She achieved rock star status after her Wigmore Hall concert in London in 1961, at the age of 16. Her performance the following year of the Elgar Cello Concerto in Royal Festival Hall revealed her uncanny ability to intensely engage her audiences. The BBC asked her to record every concerto she knew. Reviewers marveled at her extraordinary affinity for the deeply nostalgic, romantic Elgar Concerto—her signature piece. Then she met and married Daniel Barenboim. The celebrity couple recorded the Haydn C major and Boccherini Cello Concertos and performed the major sonatas for cello and piano. Her playing had been powerful, then suddenly, at the age of 26, she could no longer feel her fingers. Devastated by her diagnosis, relegated to a wheel chair, she remained devoted to teaching until her death.

Her cello mentors include William Pleeth and later Tortelier, Casals and Rostropovich. To commemorate the 50th anniversary of her London debut EMI released a 17-CD set of her recordings. Almost 30 years after her death she continues to inspire a new generation of cellists.

Edward Elgar: Cello Concerto in E Minor, Op. 85 : Adagio (Jacqueline Du Pré, cello; London Symphony Orchestra; John Barbirolli, cond.)

Paul Tortelier and Pablo Marlboro

Paul Tortelier and Pablo Marlboro

Pierre Fournier, the son of an army general, was born in Paris in 1906. After an attack of polio he switched from piano lessons to the cello. Known for his beautiful bowing technique, remarkable finesse and poised playing, he had a varied and large repertoire—all the standard works, pieces by Debussy, Hindemith and Prokofiev, and works written for him including by Bohuslav Martinů, Jean Martinon, Frank Martin, and François Poulenc.

Fournier was an avid chamber musician. He played in the first performance of Fauré‘s String Quartet in 1925, and after Casals retired, he became the cellist of the famous trio with Jacques Thibaut and Alfred Cortot. Fournier recorded nearly all of the piano quartet chamber music of Brahms and Schubert with Artur Schnabel, Szigeti and Primrose.

Fournier became the director of cello studies at the Ecole Normal from 1937 to 1939 and taught at the Paris Conservatoire from 1941 and he became internationally treasured for his artistic depth, vibrant sound, eloquent phrasing and clarity of interpretation.

The following story confirms that cellists are a genial bunch. Fournier, after attending a concert given by Paul Tortelier said, “Paul, I wish I had your left hand,” to which Tortelier answered, “And I Pierre, wish I had your right hand.”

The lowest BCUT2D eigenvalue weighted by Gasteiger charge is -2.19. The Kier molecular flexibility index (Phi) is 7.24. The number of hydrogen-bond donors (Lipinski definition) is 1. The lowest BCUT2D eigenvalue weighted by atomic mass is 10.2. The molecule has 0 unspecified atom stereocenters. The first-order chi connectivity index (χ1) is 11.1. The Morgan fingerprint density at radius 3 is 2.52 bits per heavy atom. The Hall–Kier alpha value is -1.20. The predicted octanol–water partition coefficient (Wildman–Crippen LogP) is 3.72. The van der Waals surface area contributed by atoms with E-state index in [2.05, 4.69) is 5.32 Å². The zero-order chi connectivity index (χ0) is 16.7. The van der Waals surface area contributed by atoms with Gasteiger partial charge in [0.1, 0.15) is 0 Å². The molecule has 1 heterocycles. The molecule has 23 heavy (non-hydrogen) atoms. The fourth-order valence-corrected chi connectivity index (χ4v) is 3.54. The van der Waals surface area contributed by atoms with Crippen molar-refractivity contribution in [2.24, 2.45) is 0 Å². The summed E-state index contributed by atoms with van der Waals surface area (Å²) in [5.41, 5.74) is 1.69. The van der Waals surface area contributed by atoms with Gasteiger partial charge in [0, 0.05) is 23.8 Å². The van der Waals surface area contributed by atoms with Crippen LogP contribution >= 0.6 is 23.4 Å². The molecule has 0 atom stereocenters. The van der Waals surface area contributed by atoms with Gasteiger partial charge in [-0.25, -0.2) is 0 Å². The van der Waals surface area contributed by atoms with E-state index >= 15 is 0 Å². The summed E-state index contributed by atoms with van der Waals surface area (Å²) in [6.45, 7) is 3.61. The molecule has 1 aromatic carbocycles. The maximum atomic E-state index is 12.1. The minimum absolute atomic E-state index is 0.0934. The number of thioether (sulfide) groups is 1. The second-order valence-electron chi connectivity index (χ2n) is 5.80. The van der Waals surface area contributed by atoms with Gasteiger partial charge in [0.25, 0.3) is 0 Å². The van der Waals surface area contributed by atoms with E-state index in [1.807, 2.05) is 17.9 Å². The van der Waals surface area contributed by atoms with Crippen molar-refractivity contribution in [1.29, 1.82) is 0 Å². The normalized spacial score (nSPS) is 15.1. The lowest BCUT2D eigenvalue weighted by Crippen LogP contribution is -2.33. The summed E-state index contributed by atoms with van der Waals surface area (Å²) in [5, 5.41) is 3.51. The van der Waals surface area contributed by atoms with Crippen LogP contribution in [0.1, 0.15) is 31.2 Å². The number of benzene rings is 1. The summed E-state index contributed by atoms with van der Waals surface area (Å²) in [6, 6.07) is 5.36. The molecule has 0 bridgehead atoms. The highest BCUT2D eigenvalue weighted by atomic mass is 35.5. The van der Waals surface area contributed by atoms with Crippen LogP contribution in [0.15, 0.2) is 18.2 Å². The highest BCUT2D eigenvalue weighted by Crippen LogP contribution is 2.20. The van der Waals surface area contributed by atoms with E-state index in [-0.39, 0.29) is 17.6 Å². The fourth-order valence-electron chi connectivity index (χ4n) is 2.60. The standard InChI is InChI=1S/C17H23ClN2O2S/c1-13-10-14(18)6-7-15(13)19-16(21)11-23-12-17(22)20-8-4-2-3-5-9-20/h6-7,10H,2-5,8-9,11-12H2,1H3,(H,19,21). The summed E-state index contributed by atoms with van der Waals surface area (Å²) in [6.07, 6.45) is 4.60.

Francis Poulenc: Cello Sonata, FP 143 : Allegro Tempo di marcia (Pierre Fournier, cello; Jacques Fevrier, piano)

Paul Tortelier, was also born in Paris, in 1914, just months before the outbreak of the war. He won first prize at the Paris Conservatory at the age of 16 and made his debut one year later.

His ardent playing and his steadfast commitment to co-existence made an indelible impact. In 1935 he became the Monte-Carlo Orchestra’s principal cellist and two years later played Don Quixote under Strauss’s direction. That year he joined the Boston Symphony at the invitation of conductor Serge Koussevitzky making his American debut in a Town Hall recital in 1938 with the pianist Leonard Shure.

Despite his staunch resistance to Nazi ideology he returned to France, temporarily halting his career. After the war his rendition of Don Quixote for a Richard Strauss festival in London, Sir Thomas Beecham conducting, led to an invitation from Casals to be the principal cello of the Prades Festival Orchestra in 1950.

Tortelier became professor at the Paris Conservatoire and the Folkwang Hochschule in Essen, Germany. He presented master classes worldwide including in China. His notable pupils include Jacqueline du Pré and Arto Noras and his book How I Play, How I Teach, became the definitive text for cello teaching.

Tortelier began conducting and composing although his cello works and a set of variations for cello and orchestra ‘May Music Save Peace’ are not widely performed.

During the Viet Nam war Mr. Tortelier disagreed with the American stance. He refused to perform in the U.S. until 1989 after an absence of 35 years. During the 1970s, he gave a series of master classes, which were recorded and broadcast by the BBC. They illuminate his vibrant, animated spirit and captivating playing.

Ludwig van Beethoven: Cello Sonata No. 5 in D Major, Op. 102, No. 2 – I. Allegro con brio (Paul Tortelier, cello; Lothar Broddack, piano)

Gregor Piatigorsky, was born on April 17, 1903 in Ekaterinoslav, Ukraine. He began the cello at the age of seven. The family was so poor that while he studied at the Moscow Conservatory on a full scholarship, he had to play in brothels, cafés, and silent movie houses, to support his family at age thirteen. Two years later he won a position as principal cellist of the Bolshoi Theater.

Like many Russian artists during that era he was not allowed to leave the country. Piatigorsky fled to Poland on a cattle train. The authorities were in hot pursuit. He managed to cross the border unscathed but his cello was crushed. (Piatigorsky, an imaginative raconteur, relates other anecdotes, some hilarious, in his book The Cellist.)